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Dr. Jaecheol Kim (UB English Ph.D. 2011) has begun work as a tenure-track Assistant Professor of English at Hansung University, Seoul. Earlier this year, Texas Studies in Language and Literature published his essay, “Cognitive Cartography in the Neocolonial world: Jameson’s 'Third-World Literature' and Ngũgĩ's Petals of Blood.” And English Studies (UK) has just published his “National Messianism and English Chorography in King Lear.”
Jill Twist (MA 2009) is now the Assistant Proposals Coordinator at Ecology and Environment, Inc located in Lancaster, NY. Normal responsibilities include writing, editing and compiling information for client proposals. These proposals detail services to be offered by Ecology and Environment, Inc. such as environmental characterization statements and hazardous waste site remediation. In addition to building and sustaining a LEED-Platinum certified building, Ecology and Environment, Inc. provides an on-site nature trail, a carpool program and a 300-foot long atrium with skylight and over 1,000 indoor plants.
Anna Reckin (PhD 2008) recently published her first book-length poetry collection entitled Three Reds with Shearsman Press. Her poetry was published in Infinite Difference: Other Poetries by U.K. Women Poets, and an essay entitled “Milk and Thistles” was published in the book In Their Own Words: Contemporary Poets on their Poetry. In addition to artist residencies that took her to places like Portugal and Cambridge, England, Anna currently has a grant from Arts Council England to work on her second poetry collection.
Kyle Schlesinger has just published What You Will, a book of poems, with 202 Press (it used to be called NewLights). This is a letterpress edition of 100 books, all signed by Kyle. You can view images of the book here: http://newlightspress.blogspot.com/2011/11/what-you-will.html and you can read extensive documentation about the making of the book here: http://newlightspress.blogspot.com/search/label/What%20You%20Will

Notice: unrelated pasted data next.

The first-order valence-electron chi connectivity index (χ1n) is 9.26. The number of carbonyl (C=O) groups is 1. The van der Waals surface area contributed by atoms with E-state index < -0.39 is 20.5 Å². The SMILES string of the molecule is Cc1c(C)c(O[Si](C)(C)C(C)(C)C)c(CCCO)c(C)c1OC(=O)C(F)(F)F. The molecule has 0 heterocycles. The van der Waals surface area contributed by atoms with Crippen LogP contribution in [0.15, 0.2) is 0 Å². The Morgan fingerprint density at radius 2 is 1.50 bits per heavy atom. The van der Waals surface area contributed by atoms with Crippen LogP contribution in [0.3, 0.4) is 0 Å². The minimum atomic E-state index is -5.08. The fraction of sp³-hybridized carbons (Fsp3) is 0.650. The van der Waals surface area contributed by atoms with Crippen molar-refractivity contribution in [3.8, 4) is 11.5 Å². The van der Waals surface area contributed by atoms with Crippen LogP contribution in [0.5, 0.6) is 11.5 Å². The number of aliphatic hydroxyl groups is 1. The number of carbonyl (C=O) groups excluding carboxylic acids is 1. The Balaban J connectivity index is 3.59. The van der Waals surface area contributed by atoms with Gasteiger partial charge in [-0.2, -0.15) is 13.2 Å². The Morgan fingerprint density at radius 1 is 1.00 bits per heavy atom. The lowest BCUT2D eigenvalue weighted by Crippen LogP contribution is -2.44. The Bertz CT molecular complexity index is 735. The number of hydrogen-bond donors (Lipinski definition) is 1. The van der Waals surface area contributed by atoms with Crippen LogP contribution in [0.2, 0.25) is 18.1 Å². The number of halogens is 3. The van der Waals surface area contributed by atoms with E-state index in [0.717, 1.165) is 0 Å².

George Zornick (BA 2006) has been doing research and production work for “The Media Project,” a documentary-style show about journalism that began its second season Sunday, May 3rd, 2009 at 11 p.m on the Independent Film Channel. The first episode of the new season dealt with international news, with pieces on the U.S. media’s coverage of the recent conflict in Georgia, the availability (or lack thereof) of al-Jazeera English in the United States, and coverage of the “pirates” in Somalia. Future episodes include pieces on how the media explains “clean coal,” the moral and journalistic issues behind the Iraqi journalist who threw his shoe at President Bush, how the White House press corps functions, and on the current economics of the news business.
Below are some video clips about the show and a couple of reviews. Great work, George!
Season 2 promo (video)
Only 2 cities in the US broadcast Al
Jazeera English. Should we allow all Americans to watch?
When an Iraqi journalist threw his
shoes at George Bush, the Western media mostly missed the point.
Was it an act of violence? A political act? An act of journalism?
We investigate. (video)
Timothy Altieri (BA 2004) started as an Assistant State Attorney (Prosecutor) of the 20th Judicial Circuit in Florida, and now, he works as an attorney for one of the largest law firms in the state: Cole, Scott & Kissane, P.A. Timothy is licensed to practice law in New York and Florida, where he resides with his fiancée in Naples.
Richard Deming (PhD 2003) was awarded the 2012 John P. Birkelund Berlin Prize in the Humanities from the American Academy in Berlin.
Josh Lukin (PhD 2003) recently published *It Walks in Beauty: The Select Prose of Chandler Davis* (Aqueduct Press). The volume contains four essays, five stories, two letters, a speech, and an interview by the great civil libertarian and peace activist and Red Scare survivor and mathematician Chandler Davis as well as three explanatory essays by Josh. The volume can be purchased online at http://www.aqueductpress.com/books/ItWalksInBeauty.html
Geoff Nason (BA 2003) graduated with a joint English/Communication degree in 2003 and is now assistant online editor at The Buffalo News. He deals with daily placement of stories on BuffaloNews.com as well as works with reporters in utilizing technology to provide readers with an expanded multimedia experience.
Erin Shultz, (BA 2003) graduated from UB English in 2003, and is the Life & Style editor at the Kokomo (Ind.) Tribune.
Evan Gottlieb (PhD 2002) is currently an Assistant Professor of English at Oregon State University. In 2007 he published Feeling British: Sympathy and National Identity in Scottish and English Writing, 1707-1832 with Bucknell University Press.